The committee being set up to deal with unitary matters for north Northamptonshire will not meet until the secretary of state has made a decision.
Despite the formal joint committee for west Northamptonshire meeting for the first time in public next week (March 26) , the north joint committee will not and so until that time only the leaders and chief executives of the councils will meet to talk about the unitary transition.
These meetings are held in private compared to the joint committee meetings which would allow in members of the public.
The north committee will be made up of 15 councillors from across the four borough and district councils in the area including three councillors from the county council.
This board will make recommendations on areas such as the constitution of the new authority and will eventually be replaced by a shadow authority.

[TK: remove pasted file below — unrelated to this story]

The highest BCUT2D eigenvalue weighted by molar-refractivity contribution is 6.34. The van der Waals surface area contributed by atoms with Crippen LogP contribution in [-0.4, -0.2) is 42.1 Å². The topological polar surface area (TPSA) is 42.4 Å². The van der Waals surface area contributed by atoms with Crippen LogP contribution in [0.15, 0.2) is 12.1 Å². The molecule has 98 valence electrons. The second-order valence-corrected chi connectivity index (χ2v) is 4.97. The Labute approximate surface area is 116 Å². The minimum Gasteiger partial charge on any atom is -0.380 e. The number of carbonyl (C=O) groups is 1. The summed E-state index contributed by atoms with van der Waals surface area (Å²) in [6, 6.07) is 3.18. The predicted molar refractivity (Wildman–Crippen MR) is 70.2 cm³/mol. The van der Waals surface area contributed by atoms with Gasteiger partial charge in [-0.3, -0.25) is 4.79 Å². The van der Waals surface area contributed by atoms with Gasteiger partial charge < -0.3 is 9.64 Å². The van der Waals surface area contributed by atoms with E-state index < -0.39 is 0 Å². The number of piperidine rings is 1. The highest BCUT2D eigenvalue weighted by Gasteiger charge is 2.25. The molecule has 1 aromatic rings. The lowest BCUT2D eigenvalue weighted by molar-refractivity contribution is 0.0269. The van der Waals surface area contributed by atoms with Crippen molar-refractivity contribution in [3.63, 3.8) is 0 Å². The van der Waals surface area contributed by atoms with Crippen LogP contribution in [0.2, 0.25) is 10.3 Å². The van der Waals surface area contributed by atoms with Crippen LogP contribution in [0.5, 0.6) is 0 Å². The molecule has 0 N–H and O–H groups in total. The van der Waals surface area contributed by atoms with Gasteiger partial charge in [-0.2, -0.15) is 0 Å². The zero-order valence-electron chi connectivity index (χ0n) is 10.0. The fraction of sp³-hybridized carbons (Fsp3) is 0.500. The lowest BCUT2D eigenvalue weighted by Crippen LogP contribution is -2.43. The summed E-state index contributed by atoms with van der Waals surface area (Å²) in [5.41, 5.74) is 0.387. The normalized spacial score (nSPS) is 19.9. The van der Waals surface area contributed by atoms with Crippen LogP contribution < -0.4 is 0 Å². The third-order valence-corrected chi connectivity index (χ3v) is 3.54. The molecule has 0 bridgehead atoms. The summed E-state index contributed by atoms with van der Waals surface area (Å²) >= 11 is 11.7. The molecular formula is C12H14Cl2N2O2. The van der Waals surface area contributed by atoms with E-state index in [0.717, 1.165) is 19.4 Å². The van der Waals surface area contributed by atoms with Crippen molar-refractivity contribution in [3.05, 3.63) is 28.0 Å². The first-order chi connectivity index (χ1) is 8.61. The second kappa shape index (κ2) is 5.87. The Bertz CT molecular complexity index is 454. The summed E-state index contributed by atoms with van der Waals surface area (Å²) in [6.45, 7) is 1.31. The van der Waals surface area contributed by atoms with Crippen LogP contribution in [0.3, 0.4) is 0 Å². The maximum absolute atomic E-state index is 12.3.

This body will set the council budget next spring for the new unitary, which is expected to be created in April 2020.
The secretary of state for local government James Brokenshire is expected to make a decision before the end of this month. The county is being led towards a unitary form of governance following a damning report about Northamptonshire County Council by government inspector Max Caller, who found the authority was not providing best value and should be scrapped.
Corby councillor Kevin Watt who will be sitting on the committee said: “I think it would be better if the new joint committee met sooner rather than later so that everybody is in the picture.”
Some concern was caused last month when a consultant appointed to look at the costs of unitary suggested that instead of £30m it would more likely be £44m to implement the two new unitary councils.
The transition is thought by many councillors to be being done on too tight a timescale.